Angelica (Angelica archangelica) is the only Herbal and Aromatic Plant. It has large petioles and a purple-colored root. Leaves are compound, and flowers are borne in large, globose umbels 10-14 cm across. Each flower is very small (4 mm across) with white or greenish petals. The seeds and the oil distilled from them are used in flavoring foods, and the aromatic roots are used in medicine.
Scientific Name: Angelica archangelica
Common Name: garden angelica, wild celery, and Norwegian angelica.
How to grow and maintain Angelica archangelica:
Easily grown in rich, slightly acidic, medium to wet soils in full sun to part shade. Do not allow soils to dry out.
Temperature between is 75 to 85 degrees F.
Angelica does not endure dry season, it requires always moist soil and cool temperature. Make a point to water the plant regularly. To retain moisture, you can mulch the plant which will limit the evaporation of water.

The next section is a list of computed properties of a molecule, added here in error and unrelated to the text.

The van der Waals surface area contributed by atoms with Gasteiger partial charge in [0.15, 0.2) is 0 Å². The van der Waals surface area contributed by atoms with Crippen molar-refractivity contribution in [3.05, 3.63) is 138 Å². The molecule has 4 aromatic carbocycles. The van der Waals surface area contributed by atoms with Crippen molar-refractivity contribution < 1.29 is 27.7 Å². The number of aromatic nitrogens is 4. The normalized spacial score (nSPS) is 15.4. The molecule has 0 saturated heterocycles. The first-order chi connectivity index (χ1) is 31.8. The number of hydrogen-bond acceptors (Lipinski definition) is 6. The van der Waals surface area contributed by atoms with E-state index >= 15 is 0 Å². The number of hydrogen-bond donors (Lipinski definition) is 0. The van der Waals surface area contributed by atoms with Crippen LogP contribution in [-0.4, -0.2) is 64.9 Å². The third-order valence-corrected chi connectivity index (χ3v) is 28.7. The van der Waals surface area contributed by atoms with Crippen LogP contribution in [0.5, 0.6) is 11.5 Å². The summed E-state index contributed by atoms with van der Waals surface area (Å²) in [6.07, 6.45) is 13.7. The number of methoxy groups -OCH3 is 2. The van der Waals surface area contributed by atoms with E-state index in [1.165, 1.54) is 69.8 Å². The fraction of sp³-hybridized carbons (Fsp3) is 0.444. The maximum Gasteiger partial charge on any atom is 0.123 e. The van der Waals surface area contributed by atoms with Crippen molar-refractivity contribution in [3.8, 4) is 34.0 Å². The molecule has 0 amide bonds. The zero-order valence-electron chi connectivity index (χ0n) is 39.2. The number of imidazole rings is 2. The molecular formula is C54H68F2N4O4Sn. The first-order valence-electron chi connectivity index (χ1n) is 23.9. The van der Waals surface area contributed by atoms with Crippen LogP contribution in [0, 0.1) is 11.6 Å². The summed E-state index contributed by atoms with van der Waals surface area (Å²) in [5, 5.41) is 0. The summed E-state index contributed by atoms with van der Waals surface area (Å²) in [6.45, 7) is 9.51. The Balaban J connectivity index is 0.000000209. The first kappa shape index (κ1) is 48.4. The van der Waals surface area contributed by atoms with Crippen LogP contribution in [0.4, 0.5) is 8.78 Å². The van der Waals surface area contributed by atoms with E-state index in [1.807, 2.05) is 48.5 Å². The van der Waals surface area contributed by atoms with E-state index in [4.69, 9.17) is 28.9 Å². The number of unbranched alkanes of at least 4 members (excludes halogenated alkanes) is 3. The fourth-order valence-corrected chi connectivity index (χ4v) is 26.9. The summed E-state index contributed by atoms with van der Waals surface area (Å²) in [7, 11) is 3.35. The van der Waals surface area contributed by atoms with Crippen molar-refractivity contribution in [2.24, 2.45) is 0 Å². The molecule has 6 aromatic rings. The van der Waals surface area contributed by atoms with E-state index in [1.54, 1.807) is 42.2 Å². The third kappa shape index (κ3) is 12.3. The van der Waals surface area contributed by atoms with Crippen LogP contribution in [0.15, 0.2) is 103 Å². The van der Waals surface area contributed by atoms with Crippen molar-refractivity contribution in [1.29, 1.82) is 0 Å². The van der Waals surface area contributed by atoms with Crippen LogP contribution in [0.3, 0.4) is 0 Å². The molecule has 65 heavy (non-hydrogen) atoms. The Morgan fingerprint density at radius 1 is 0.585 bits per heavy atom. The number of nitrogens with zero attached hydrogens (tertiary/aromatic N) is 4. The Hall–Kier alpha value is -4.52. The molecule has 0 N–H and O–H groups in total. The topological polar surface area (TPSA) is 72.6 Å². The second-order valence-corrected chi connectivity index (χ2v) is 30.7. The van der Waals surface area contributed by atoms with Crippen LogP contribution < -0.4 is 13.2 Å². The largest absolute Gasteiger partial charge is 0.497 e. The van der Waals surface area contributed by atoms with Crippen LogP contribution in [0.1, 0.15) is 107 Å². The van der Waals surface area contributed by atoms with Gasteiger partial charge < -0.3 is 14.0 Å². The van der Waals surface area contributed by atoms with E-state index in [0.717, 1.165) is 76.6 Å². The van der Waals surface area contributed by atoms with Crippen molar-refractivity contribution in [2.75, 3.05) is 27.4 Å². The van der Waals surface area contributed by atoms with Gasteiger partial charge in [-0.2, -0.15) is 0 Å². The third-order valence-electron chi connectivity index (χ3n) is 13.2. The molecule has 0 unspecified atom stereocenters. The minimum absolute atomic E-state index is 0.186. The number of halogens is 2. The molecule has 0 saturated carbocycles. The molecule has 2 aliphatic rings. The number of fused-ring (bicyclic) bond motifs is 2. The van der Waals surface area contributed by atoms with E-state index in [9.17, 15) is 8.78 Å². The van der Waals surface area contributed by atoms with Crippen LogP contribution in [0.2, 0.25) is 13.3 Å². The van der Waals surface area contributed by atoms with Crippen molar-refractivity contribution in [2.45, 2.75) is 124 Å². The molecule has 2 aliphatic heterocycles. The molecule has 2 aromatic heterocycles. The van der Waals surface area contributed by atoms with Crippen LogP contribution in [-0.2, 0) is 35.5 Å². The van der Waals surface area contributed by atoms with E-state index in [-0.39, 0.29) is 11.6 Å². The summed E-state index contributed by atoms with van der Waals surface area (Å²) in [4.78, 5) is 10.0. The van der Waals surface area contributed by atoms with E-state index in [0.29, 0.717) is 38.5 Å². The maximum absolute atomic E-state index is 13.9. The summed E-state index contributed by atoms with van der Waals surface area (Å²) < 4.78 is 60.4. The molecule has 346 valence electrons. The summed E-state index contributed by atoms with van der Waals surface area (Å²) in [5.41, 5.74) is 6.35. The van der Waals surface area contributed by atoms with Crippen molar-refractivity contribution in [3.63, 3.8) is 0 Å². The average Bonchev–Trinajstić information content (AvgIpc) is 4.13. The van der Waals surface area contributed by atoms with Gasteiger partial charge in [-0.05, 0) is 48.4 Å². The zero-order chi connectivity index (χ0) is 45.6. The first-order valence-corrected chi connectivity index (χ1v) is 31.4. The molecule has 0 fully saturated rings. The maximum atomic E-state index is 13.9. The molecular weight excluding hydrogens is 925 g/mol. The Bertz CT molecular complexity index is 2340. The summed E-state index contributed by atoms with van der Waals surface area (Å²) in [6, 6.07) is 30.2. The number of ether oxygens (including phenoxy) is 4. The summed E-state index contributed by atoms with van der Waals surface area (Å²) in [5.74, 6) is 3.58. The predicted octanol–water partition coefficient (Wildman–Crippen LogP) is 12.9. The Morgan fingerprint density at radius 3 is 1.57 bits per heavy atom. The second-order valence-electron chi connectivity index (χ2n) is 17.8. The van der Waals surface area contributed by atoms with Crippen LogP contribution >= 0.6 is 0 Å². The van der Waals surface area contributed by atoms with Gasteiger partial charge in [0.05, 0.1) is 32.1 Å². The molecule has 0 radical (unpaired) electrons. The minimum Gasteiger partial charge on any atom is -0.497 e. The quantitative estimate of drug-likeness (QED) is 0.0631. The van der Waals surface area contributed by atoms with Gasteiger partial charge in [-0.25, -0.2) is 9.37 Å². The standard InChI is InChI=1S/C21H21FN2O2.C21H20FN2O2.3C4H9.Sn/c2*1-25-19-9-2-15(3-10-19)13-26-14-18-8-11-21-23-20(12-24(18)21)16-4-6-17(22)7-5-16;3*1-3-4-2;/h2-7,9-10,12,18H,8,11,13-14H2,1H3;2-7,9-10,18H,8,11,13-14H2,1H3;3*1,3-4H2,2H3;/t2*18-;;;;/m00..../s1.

Make sure you mix the compost every week or so.
Add new brown and green matter to freshen up the mix.
Roots, stems, and seeds are harvested and used as needed,
with some parts being ready 3–4 months after planting. The roots of the first year or second year are dug, washed, dried, and stored in tight containers to preserve the aroma.
Pests and diseases:
No serious insect or disease problems. Look for spider mites, leaf miners, and aphids.
It is particularly helpful for treating digestive disorders and blood circulation. The root is the most active medicinal part and retains its use for many years. Leaves and seeds can also be used. Infusions are used to treat flatulence, indigestion, chronic bronchitis, and typhus. It has been shown to stimulate blood flow in peripheral parts of the body (such as fingers and toes) and is used to treat poor circulation. However, it should not be used for those with a tendency towards diabetes since its use can increase sugar levels in the urine.